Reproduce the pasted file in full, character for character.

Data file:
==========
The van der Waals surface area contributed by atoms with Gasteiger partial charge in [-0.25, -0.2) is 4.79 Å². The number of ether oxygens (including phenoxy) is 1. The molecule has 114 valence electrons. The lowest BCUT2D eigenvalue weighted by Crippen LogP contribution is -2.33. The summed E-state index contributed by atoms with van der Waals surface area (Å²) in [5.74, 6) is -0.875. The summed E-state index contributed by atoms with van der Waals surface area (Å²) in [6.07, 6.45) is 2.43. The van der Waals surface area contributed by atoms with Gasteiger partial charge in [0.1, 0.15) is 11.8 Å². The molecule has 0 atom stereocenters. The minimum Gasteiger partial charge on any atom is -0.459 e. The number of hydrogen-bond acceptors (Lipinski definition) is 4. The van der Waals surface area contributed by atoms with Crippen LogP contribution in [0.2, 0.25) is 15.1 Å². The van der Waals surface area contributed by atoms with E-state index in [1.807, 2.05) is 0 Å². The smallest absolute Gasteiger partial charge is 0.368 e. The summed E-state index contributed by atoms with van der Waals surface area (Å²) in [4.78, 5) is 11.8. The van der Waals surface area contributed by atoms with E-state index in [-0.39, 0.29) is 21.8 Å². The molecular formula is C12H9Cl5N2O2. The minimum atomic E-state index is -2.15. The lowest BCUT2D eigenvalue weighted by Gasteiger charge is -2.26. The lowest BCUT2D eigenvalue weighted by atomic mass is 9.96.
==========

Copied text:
The van der Waals surface area contributed by atoms with Gasteiger partial charge in [-0.25, -0.2) is 4.79 Å². The number of ether oxygens (including phenoxy) is 1. The molecule has 114 valence electrons. The lowest BCUT2D eigenvalue weighted by Crippen LogP contribution is -2.33. The summed E-state index contributed by atoms with van der Waals surface area (Å²) in [5.74, 6) is -0.875. The summed E-state index contributed by atoms with van der Waals surface area (Å²) in [6.07, 6.45) is 2.43. The van der Waals surface area contributed by atoms with Gasteiger partial charge in [0.1, 0.15) is 11.8 Å². The molecule has 0 atom stereocenters. The minimum Gasteiger partial charge on any atom is -0.459 e. The number of hydrogen-bond acceptors (Lipinski definition) is 4. The van der Waals surface area contributed by atoms with Crippen LogP contribution in [0.2, 0.25) is 15.1 Å². The van der Waals surface area contributed by atoms with E-state index in [1.807, 2.05) is 0 Å². The smallest absolute Gasteiger partial charge is 0.368 e. The summed E-state index contributed by atoms with van der Waals surface area (Å²) in [4.78, 5) is 11.8. The van der Waals surface area contributed by atoms with E-state index in [-0.39, 0.29) is 21.8 Å². The molecular formula is C12H9Cl5N2O2. The minimum atomic E-state index is -2.15. The lowest BCUT2D eigenvalue weighted by Gasteiger charge is -2.26. The lowest BCUT2D eigenvalue weighted by atomic mass is 9.96.